Miss Jennifer Brawn (DPhil student)
Dr Archana Ranganathan (Clinical Research Fellow)
Miss Lisa Buck (EndoPain/WIPSOx Research Nurse)
Miss Danielle Hewitt (EndoPain 2 Research Assistant)
Prof Irene Tracey, Prof Charlotte Stagg & Dr Katie Warnaby, Nuffield Department of Clinical Neurosciences, University of Oxford
Prof Philippa Saunders & Prof Andrew Horne, MRC Centre for Reproductive Health, University of Edinburgh
Prof Tonia Vincent & Dr Fiona Watt, Kennedy Institute of Rheumatology, University of Oxford
Prof Idhaliz Flores, Ponce Health Sciences University, Puerto Rico
Oxford University - Bayer HealthCare Translational Alliance in endometriosis and uterine fibroids
DPhil BSc MBBS MRCOG
Senior Pain Fellow
- Principal Investigator
- Research Group Leader
- Locum Consultant Gynaecologist
I graduated from King's College School of Medicine and Dentistry, University of London in 2000, having also obtained an intercalated BSc in Biomedical Sciences & Anatomy (1997). I completed my early clinical training in Cambridge and Worthing before obtaining a NTN in the Oxford Deanery in 2004. During this time I undertook a DPhil using fMRI to investigate the influence of hormones on pain processing in humans (Supervisors: Prof Irene Tracey, Prof Stephen Kennedy & Miss Jane Moore). I was appointed as an NIHR Academic Clinical Lecturer in 2009 and then as the NDOG Pain Fellow in 2014. Both these posts have allowed me to continue my research whilst completing my clinical training and developing specialist skills in the management of women with chronic pelvic pain.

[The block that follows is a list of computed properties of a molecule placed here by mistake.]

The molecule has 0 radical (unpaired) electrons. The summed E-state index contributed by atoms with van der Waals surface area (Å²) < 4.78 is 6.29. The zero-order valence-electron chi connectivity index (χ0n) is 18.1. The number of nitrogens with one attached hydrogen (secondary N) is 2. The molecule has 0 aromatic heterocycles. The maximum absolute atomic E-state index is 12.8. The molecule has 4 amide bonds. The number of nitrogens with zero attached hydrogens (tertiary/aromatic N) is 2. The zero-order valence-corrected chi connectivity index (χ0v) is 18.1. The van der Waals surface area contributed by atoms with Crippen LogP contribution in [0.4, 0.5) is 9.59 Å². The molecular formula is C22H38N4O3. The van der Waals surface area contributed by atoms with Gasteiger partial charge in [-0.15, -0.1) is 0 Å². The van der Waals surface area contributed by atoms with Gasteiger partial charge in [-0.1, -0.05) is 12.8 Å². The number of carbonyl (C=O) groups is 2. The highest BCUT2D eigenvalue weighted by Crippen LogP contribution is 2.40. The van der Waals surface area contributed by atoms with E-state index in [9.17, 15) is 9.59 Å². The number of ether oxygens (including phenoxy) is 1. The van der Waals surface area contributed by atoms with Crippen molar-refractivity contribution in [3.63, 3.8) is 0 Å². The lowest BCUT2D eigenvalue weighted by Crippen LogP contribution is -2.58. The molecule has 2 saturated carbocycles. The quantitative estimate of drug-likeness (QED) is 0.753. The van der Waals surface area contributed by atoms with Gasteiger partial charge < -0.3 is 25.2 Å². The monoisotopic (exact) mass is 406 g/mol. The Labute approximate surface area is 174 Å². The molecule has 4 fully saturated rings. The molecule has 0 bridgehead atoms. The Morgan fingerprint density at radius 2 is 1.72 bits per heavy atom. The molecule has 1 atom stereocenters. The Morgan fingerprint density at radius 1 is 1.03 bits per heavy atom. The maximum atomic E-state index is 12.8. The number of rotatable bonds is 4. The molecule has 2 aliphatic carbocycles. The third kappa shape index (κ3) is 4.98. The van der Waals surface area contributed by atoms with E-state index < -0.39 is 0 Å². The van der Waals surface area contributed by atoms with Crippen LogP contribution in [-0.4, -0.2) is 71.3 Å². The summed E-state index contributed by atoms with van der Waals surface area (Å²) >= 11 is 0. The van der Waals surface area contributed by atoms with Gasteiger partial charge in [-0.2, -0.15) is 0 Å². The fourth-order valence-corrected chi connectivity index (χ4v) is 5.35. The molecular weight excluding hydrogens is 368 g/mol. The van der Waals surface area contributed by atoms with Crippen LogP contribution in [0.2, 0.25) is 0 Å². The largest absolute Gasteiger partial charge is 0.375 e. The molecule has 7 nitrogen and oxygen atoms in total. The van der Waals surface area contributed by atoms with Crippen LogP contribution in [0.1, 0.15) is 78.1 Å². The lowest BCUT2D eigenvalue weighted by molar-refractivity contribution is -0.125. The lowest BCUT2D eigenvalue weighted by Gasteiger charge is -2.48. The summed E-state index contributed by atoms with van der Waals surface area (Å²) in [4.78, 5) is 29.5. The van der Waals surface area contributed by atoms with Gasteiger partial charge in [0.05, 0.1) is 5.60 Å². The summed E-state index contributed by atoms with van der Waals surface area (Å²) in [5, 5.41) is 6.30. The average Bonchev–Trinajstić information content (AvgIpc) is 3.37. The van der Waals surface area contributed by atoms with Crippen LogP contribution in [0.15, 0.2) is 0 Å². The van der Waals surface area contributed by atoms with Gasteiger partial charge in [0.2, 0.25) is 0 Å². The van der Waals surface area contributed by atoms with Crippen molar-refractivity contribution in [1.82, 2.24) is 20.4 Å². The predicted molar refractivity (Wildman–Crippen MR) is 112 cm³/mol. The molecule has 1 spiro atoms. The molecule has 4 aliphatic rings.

Chronic pain is common. In the UK alone approximately 7.8 million people live with chronic pain and, at any time, over a third of households contain someone in pain. Women suffer with almost all chronic pain conditions to a much greater extent than men. Additionally, they also suffer from female-specific pains; particularly in their pelvis, including period pain (dysmenorrhoea) and the pains associated with diseases such as endometriosis. My research focuses on the role that the central nervous system (CNS) plays in generating and maintaing pain in women. I am particularly interested in the interactions between pain and steroid hormones.
Brain imaging reveals that engagement of descending inhibitory pain pathways in healthy women in a low endogenous estradiol state varies with testosterone.
Vincent K. et al, (2013), Pain, 154, 515 - 524
Pain scoring in endometriosis: entry criteria and outcome measures for clinical trials. Report from the Art and Science of Endometriosis meeting.
Vincent K. et al, (2010), Fertil Steril, 93, 62 - 67
Pathophysiology of endometriosis-associated pain: a review of pelvic and central nervous system mechanisms.
Coxon LJ. et al, (2018), Best Practice and Research: Clinical Obstetrics and Gynaecology
Tackling female genital mutilation in UK
Vincent KF. et al, (2018), The Obstetrician and Gynaecologist
The management of menopause in women with a history of endometriosis: a systematic review.
Gemmell LC. et al, (2017), Human Reproduction Update, 23, 481 - 500
Genome-wide genetic analyses highlight mitogen-activated protein kinase (MAPK) signaling in the pathogenesis of endometriosis.
Uimari O. et al, (2017), Human reproduction (Oxford, England), 32, 780 - 793
Mechanisms of pain in endometriosis.
Morotti M. et al, (2017), European journal of obstetrics, gynecology, and reproductive biology, 209, 8 - 13